KOH SAMUI – A plea to postpone the start of the pre-trial hearings by Defense lawyers of two Burmese men, charged with the murder of two UK tourists in Thailand has been rejected.
Defense lawyers said they needed a delay to allow more time to prepare their case.
British human rights activist Andy Hall, who is monitoring the case, said: “Lawyers only had contact with the suspects a few days ago and they need time to talk and understand each other before the trial.
“This case is really being hurried,” said Mr. Hall, who helped assemble the team of lawyers. “It’s hurting the rights of the accused.”
Another activist, who asked not to be named, said: “This is a scandal. It goes against all sense of justice for the judge to take evidence at such an early stage.
“The defense had not time to prepare at all. It’s disgraceful.”
The case has now been adjourned for several days while the judge considers the evidence he heard.
The police investigation into the murders has been widely criticized. On Monday the UK Foreign Office summoned the Thai charge d’affaires to express concern.
Prayuth Chan-ocha attempted to downplay growing international concern and insisted the UK no longer had “any more doubts” about the inquiry.
According to the Bangkok Post, Mr Chan-ocha said: “Anyone can come to Thailand, but don’t forget that what is our business should remain ours. I consider the Koh Tao case to be reliable.”
Sam Zarifi, the director of Asia-Pacific operations at the International Commission of Jurists, a human rights group, says the murder case underlines the “systemic weaknesses” of the Thai criminal justice system.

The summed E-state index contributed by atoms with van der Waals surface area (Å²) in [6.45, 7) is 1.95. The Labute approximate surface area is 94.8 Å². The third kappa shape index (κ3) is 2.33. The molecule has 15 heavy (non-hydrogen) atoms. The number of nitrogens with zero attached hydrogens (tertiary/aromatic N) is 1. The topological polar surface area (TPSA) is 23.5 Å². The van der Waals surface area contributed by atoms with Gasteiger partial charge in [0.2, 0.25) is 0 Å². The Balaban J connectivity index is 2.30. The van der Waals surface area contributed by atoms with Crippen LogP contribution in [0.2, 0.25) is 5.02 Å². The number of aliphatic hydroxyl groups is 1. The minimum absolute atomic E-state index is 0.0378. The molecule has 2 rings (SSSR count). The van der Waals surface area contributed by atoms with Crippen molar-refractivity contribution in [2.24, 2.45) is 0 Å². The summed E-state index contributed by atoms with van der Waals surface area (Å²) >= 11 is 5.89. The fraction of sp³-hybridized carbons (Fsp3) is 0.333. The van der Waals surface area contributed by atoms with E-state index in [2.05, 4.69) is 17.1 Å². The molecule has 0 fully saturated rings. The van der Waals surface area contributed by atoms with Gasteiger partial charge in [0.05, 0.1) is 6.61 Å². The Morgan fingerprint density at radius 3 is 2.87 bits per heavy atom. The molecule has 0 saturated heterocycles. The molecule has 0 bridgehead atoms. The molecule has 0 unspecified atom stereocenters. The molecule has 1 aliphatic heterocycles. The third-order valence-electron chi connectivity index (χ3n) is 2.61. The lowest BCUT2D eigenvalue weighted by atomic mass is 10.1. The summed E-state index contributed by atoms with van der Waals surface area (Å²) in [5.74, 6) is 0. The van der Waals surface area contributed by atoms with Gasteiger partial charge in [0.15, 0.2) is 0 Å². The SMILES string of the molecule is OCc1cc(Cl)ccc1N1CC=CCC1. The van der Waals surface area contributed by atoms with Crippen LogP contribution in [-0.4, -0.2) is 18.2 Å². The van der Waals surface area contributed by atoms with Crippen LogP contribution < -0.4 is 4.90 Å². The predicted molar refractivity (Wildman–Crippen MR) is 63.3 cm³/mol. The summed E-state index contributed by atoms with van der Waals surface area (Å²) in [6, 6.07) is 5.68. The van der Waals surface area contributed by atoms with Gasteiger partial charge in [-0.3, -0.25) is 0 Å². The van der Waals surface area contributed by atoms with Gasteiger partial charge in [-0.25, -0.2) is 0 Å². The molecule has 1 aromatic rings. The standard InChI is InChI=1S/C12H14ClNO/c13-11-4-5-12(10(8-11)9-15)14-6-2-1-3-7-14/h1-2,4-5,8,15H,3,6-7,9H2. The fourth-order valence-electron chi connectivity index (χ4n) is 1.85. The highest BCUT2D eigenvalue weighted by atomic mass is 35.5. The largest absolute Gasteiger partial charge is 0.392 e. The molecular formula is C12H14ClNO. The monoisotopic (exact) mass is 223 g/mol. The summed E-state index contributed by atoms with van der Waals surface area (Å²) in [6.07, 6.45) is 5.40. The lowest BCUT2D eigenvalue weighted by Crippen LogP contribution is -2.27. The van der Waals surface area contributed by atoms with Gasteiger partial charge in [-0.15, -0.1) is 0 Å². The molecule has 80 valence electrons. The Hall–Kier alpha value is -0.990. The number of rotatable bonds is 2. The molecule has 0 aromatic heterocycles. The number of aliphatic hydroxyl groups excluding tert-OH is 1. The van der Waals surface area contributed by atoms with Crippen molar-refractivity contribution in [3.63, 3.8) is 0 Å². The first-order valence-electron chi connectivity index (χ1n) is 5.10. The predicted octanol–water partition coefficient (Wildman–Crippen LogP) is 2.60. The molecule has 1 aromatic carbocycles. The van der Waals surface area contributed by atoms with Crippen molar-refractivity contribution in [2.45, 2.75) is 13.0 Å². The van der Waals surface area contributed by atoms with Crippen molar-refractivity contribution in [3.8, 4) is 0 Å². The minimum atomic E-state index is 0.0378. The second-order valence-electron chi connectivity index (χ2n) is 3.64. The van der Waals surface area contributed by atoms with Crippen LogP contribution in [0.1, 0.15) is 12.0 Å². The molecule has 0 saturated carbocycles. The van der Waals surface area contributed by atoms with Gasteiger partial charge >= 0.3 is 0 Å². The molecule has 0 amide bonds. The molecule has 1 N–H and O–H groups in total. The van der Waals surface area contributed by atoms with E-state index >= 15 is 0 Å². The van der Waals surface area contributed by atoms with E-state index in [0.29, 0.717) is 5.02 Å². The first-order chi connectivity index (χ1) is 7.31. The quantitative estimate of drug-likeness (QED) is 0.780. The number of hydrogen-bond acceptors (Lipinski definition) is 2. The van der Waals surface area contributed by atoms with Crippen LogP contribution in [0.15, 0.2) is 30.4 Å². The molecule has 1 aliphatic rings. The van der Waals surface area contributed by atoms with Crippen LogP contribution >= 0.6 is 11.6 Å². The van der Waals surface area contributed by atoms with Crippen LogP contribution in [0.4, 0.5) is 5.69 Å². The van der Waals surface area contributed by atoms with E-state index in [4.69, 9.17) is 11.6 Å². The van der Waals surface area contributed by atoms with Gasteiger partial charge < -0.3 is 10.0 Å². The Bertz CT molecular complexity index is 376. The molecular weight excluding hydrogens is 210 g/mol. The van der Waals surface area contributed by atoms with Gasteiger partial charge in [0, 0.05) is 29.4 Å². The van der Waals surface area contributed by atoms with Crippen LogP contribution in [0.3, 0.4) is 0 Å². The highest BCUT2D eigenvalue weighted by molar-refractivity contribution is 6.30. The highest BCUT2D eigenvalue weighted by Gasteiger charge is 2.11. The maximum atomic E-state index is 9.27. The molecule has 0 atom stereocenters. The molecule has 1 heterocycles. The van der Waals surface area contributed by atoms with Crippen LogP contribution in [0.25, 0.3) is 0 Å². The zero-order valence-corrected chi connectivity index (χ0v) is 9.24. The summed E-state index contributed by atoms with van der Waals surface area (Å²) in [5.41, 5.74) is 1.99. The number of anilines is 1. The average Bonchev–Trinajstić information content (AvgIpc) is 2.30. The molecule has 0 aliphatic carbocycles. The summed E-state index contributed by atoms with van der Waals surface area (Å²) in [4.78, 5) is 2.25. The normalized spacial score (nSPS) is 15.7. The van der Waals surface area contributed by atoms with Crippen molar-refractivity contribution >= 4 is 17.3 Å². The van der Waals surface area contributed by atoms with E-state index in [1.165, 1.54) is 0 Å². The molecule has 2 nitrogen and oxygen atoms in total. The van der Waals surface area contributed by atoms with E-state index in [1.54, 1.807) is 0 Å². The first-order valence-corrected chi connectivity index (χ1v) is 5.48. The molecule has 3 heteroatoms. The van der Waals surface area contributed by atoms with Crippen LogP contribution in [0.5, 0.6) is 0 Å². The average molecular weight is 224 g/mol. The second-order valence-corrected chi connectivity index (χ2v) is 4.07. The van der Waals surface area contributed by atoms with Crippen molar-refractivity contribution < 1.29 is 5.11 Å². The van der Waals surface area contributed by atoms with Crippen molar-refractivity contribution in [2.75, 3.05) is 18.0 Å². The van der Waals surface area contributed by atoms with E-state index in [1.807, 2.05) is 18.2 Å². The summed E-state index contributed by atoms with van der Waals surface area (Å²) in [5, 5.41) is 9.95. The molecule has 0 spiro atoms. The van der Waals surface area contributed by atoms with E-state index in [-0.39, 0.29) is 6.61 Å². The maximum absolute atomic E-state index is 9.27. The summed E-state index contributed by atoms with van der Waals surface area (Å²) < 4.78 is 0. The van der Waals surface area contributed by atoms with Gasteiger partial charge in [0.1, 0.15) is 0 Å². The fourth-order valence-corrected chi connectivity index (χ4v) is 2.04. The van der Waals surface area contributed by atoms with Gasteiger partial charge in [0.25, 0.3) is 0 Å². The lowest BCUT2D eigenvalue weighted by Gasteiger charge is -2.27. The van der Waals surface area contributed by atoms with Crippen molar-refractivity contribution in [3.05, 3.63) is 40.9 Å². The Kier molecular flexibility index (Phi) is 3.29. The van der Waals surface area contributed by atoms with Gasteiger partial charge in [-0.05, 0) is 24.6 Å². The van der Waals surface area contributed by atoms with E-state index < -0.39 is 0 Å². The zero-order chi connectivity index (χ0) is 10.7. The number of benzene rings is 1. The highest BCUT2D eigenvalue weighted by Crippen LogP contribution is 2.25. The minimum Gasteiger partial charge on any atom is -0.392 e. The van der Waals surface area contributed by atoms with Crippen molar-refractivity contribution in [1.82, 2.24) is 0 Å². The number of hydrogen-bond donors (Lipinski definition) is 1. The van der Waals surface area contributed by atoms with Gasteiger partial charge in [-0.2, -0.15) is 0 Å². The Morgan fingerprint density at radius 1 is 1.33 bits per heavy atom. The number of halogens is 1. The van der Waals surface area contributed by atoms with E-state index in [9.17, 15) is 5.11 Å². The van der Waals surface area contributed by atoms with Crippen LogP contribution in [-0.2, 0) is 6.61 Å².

The criticisms of the case — that a lawyer was not present during the initial questioning of one of the suspects; that the food vendor was inadequate as an interpreter; and that the suspects say they were physically abused — are recurring problems, Mr. Zarifi said.
“Regardless whether these guys are responsible for the killing, it’s going to be hard to prove in a court of law,” Mr. Zarifi said. “This is not an Agatha Christie case — it’s a case that modern policing should be able to handle,” he said. “It’s become a hard case because it’s been mishandled.”
The case has also become a public relations problem for Thailand in Britain, where the news media has covered the killings extensively, and in Myanmar, where Facebook pages dedicated to the case are full of vitriol for the Thai authorities. There are more than three million workers from Myanmar in Thailand, most of them performing menial tasks, and there is a rising perception that they are exploited.
“For many years, the Thais have been making the Myanmar people into scapegoats,” said a Facebook post by U Kan Hla. “And this time, the world knows about it.”
The Myanmar government also raised questions about the case last week during a visit by Thai government officials to Myanmar, which is also known as Burma.
The commander in chief of the Myanmar Army, Gen. Min Aung Hlaing, told the visiting Thai delegation that it would be preferable that “many guilty persons should escape unpunished, than one innocent person should suffer,” according to Myanmar’s state media.
Meanwhile, The parents of the two Myanmar suspects in the murders of two British tourists on the Thai island of Koh Tao are being helped by the Myanmar government to obtain passports and visas for a trip to Thailand to visit their sons.
The parents of the two suspects are currently in Yangon and the Myanmar Embassy in Thailand will handle security matters for them, said U Htoo Chit, chairman of the Foundation for Education and Development.
U Tun Tun Htike and Daw May Thein, parents of suspect Ko Win Zaw Htun, 21, and Daw Phyu Shwe Nu, the mother and U Thein Shwe Aung, the uncle of suspect Ko Zaw Lin Oo, 21, will visit Thailand for a month with the help of the Myanmar embassy, the Foundation for Education and Development (FED) and the Myanmar Association Thailand.